Welcome to CBE’s Library

One man’s reflections on seeing men cry and our expectations for male emotions. This article also highlights how the church reinforces these unhealthy expectations and how gender equality could free men.

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This is the fourth blog in a series on Bible word studies for egalitarians. This entry explores whether words have gender and shows how the grammatical gender in Hebrew and Greek show up in Bible translation.

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This is the third in a series about Bible word studies and translation for egalitarians. This entry focuses on a particular instance of a word doesn’t contain all the meaning that the word can carry in 1 Timothy 2.

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How do we know what a word means? A linguist could spend a career answering this question, but here’s the simple answer: Words do not have meaning outside of context. It is the context that makes meaning.

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This is the first in a series of four blogs that demonstrate common Bible word study fallacies and why they are important for egalitarians studying Scripture to know. Word studies are a common part of Bible interpretation.

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Academic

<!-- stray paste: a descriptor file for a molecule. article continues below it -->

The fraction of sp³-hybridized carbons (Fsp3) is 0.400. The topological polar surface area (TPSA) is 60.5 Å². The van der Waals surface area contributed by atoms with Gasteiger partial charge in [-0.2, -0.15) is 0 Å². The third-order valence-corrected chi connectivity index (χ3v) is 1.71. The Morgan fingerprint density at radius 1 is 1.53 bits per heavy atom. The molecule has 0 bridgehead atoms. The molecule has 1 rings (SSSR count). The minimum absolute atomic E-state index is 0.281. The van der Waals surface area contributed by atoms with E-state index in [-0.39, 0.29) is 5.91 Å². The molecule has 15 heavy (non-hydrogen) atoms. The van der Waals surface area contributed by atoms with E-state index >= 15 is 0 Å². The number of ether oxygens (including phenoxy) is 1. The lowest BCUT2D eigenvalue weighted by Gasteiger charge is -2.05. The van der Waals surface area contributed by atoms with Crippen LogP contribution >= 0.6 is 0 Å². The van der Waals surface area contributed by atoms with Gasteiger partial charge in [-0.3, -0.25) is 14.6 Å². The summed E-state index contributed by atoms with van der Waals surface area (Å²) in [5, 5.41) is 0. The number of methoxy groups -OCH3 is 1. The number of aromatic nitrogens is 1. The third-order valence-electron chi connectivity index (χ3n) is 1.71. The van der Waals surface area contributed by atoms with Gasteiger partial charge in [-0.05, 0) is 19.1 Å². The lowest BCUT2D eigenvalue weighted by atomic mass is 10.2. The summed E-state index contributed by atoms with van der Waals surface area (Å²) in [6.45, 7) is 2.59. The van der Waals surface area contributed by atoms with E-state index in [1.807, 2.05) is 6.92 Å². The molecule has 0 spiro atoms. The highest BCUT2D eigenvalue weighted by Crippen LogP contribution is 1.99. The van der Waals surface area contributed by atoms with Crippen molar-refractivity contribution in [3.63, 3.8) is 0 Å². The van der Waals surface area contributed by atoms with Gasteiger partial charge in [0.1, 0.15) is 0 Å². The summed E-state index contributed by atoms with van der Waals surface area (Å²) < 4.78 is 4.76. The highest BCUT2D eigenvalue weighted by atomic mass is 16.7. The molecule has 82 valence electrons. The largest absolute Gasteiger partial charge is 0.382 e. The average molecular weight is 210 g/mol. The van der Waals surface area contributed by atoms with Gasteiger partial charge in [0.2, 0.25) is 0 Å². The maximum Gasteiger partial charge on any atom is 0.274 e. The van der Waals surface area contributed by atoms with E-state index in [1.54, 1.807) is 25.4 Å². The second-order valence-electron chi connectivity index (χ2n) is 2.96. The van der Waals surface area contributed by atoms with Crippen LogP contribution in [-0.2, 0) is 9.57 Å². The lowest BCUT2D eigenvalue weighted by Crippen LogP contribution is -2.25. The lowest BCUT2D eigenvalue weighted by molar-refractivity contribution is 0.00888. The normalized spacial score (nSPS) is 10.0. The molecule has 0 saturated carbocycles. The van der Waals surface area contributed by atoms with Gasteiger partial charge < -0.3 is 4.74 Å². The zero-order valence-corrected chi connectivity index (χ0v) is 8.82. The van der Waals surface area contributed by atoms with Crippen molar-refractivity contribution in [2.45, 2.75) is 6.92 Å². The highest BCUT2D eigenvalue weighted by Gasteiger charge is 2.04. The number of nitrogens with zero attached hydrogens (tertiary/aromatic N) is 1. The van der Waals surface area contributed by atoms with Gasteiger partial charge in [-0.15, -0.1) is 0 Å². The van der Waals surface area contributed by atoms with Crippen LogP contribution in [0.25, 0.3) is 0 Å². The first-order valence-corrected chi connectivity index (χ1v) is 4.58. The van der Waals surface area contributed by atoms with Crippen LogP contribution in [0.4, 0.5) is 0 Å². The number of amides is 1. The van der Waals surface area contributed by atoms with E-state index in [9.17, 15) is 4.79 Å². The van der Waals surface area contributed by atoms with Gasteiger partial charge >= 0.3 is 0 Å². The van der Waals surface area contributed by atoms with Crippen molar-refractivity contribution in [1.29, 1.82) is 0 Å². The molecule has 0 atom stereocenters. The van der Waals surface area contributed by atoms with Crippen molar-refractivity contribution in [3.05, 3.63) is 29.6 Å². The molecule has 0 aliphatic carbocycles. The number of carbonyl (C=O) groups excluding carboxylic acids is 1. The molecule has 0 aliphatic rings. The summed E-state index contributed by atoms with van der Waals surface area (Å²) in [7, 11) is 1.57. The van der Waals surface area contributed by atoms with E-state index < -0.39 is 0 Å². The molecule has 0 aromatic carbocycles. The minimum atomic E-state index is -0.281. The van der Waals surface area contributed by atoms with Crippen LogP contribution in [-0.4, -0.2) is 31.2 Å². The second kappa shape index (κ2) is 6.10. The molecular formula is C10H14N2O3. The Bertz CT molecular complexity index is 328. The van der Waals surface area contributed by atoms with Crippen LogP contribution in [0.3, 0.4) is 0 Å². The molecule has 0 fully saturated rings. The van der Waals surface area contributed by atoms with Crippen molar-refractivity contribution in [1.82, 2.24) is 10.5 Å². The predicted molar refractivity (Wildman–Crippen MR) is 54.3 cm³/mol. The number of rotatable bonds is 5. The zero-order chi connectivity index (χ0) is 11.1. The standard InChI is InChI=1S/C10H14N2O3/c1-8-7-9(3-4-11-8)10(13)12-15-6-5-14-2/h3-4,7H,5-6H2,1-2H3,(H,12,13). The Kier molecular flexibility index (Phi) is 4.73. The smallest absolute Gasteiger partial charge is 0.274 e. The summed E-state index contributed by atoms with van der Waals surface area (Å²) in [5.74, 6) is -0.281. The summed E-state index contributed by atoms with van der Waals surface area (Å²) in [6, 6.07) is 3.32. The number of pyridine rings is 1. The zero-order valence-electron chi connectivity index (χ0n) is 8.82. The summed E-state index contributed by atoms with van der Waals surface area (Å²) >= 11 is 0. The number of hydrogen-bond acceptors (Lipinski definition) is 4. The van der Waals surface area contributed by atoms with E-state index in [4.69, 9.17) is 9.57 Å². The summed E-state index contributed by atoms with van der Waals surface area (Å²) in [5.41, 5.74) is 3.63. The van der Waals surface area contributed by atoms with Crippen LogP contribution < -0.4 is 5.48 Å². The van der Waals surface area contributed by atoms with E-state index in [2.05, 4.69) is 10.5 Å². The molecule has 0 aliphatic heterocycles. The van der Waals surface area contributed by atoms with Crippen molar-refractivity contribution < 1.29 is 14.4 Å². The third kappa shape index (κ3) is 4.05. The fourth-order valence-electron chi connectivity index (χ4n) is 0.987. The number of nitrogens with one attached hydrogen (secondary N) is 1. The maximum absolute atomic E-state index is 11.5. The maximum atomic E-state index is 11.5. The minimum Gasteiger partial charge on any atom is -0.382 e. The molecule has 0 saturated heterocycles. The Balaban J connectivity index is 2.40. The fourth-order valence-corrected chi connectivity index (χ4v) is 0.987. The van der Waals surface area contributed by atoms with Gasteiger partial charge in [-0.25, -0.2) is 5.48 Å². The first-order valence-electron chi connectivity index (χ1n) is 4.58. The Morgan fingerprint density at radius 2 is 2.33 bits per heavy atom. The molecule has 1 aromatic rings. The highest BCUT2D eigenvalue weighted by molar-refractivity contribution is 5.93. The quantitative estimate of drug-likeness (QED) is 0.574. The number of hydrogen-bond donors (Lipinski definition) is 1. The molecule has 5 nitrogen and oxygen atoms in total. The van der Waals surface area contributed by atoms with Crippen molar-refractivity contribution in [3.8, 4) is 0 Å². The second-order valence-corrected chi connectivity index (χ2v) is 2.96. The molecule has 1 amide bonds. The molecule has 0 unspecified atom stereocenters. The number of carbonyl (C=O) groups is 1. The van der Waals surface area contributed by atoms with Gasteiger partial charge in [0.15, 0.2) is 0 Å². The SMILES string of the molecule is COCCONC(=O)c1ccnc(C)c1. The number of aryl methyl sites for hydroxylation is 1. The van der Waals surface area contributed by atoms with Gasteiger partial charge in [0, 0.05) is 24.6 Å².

This article considers strategies shared by Islamic and Christian feminists in exposing and upending biased historical and exegetical methodologies that further attitudes, laws, and social practices that marginalize and oppress women.

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In my experience, the belief that white men are superior to people of color and white women is the boulder that these two groups are yelling over and collectively ignoring most of the time.

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The Christian masculinity movement isn’t helping men or women. It’s damaging young men, and their relationships with others, and it’s distracting us from what should be our true focus—discipleship and imitating Christ.

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Colossians 3:7-17 is often misinterpreted and weaponized to keep women in submission and bolster sexist teachings in the modern church. Rather than viewing this text as a reframing of unjust social structures like patriarchy and slavery—as Paul intended—many interpret it as endorsing those oppressive systems. 

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My elementary school music teacher once asked us to count the beats in a measure of music. She ignored not only my hand, but also the hands of several other female students around me, saying, “Boys you’re supposed to be good at math. I’ll wait for one of you to answer.”

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